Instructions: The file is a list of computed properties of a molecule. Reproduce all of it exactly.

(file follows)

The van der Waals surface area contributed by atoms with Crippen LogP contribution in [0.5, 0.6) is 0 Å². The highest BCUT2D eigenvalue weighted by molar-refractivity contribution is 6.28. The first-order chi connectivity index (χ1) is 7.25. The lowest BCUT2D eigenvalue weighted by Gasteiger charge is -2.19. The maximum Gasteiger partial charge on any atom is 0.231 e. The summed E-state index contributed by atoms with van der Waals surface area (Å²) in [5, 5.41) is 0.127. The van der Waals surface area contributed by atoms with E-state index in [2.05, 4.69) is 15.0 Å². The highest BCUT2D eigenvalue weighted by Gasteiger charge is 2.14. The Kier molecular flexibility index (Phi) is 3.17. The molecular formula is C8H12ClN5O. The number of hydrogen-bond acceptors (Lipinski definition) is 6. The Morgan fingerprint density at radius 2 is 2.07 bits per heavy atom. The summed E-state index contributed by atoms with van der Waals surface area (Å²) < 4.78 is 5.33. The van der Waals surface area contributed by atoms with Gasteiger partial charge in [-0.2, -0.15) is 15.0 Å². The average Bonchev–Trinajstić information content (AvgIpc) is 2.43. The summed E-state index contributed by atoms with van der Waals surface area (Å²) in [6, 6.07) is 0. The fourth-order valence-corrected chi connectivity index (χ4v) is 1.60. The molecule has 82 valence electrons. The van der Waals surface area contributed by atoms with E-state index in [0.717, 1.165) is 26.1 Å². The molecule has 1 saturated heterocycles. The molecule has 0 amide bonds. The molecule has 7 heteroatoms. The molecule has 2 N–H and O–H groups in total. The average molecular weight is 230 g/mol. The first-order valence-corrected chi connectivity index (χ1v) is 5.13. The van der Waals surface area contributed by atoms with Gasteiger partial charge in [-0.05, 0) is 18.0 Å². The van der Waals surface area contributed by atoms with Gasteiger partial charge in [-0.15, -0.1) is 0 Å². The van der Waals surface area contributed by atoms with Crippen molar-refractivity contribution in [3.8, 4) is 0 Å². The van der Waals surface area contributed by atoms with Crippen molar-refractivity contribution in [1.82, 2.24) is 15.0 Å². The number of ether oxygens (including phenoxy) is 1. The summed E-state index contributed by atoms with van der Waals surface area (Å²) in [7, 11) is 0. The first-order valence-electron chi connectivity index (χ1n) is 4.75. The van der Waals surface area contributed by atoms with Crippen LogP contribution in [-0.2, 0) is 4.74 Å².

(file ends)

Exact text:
The van der Waals surface area contributed by atoms with Crippen LogP contribution in [0.5, 0.6) is 0 Å². The highest BCUT2D eigenvalue weighted by molar-refractivity contribution is 6.28. The first-order chi connectivity index (χ1) is 7.25. The lowest BCUT2D eigenvalue weighted by Gasteiger charge is -2.19. The maximum Gasteiger partial charge on any atom is 0.231 e. The summed E-state index contributed by atoms with van der Waals surface area (Å²) in [5, 5.41) is 0.127. The van der Waals surface area contributed by atoms with E-state index in [2.05, 4.69) is 15.0 Å². The highest BCUT2D eigenvalue weighted by Gasteiger charge is 2.14. The Kier molecular flexibility index (Phi) is 3.17. The molecular formula is C8H12ClN5O. The number of hydrogen-bond acceptors (Lipinski definition) is 6. The Morgan fingerprint density at radius 2 is 2.07 bits per heavy atom. The summed E-state index contributed by atoms with van der Waals surface area (Å²) < 4.78 is 5.33. The van der Waals surface area contributed by atoms with Gasteiger partial charge in [-0.2, -0.15) is 15.0 Å². The average Bonchev–Trinajstić information content (AvgIpc) is 2.43. The summed E-state index contributed by atoms with van der Waals surface area (Å²) in [6, 6.07) is 0. The fourth-order valence-corrected chi connectivity index (χ4v) is 1.60. The molecule has 82 valence electrons. The van der Waals surface area contributed by atoms with E-state index in [0.717, 1.165) is 26.1 Å². The molecule has 1 saturated heterocycles. The molecule has 0 amide bonds. The molecule has 7 heteroatoms. The molecule has 2 N–H and O–H groups in total. The average molecular weight is 230 g/mol. The first-order valence-corrected chi connectivity index (χ1v) is 5.13. The van der Waals surface area contributed by atoms with Gasteiger partial charge in [-0.05, 0) is 18.0 Å². The van der Waals surface area contributed by atoms with Gasteiger partial charge in [-0.15, -0.1) is 0 Å². The van der Waals surface area contributed by atoms with Crippen molar-refractivity contribution in [3.8, 4) is 0 Å². The van der Waals surface area contributed by atoms with Crippen molar-refractivity contribution in [1.82, 2.24) is 15.0 Å². The number of ether oxygens (including phenoxy) is 1. The summed E-state index contributed by atoms with van der Waals surface area (Å²) in [7, 11) is 0. The first-order valence-electron chi connectivity index (χ1n) is 4.75. The van der Waals surface area contributed by atoms with Crippen LogP contribution in [-0.2, 0) is 4.74 Å².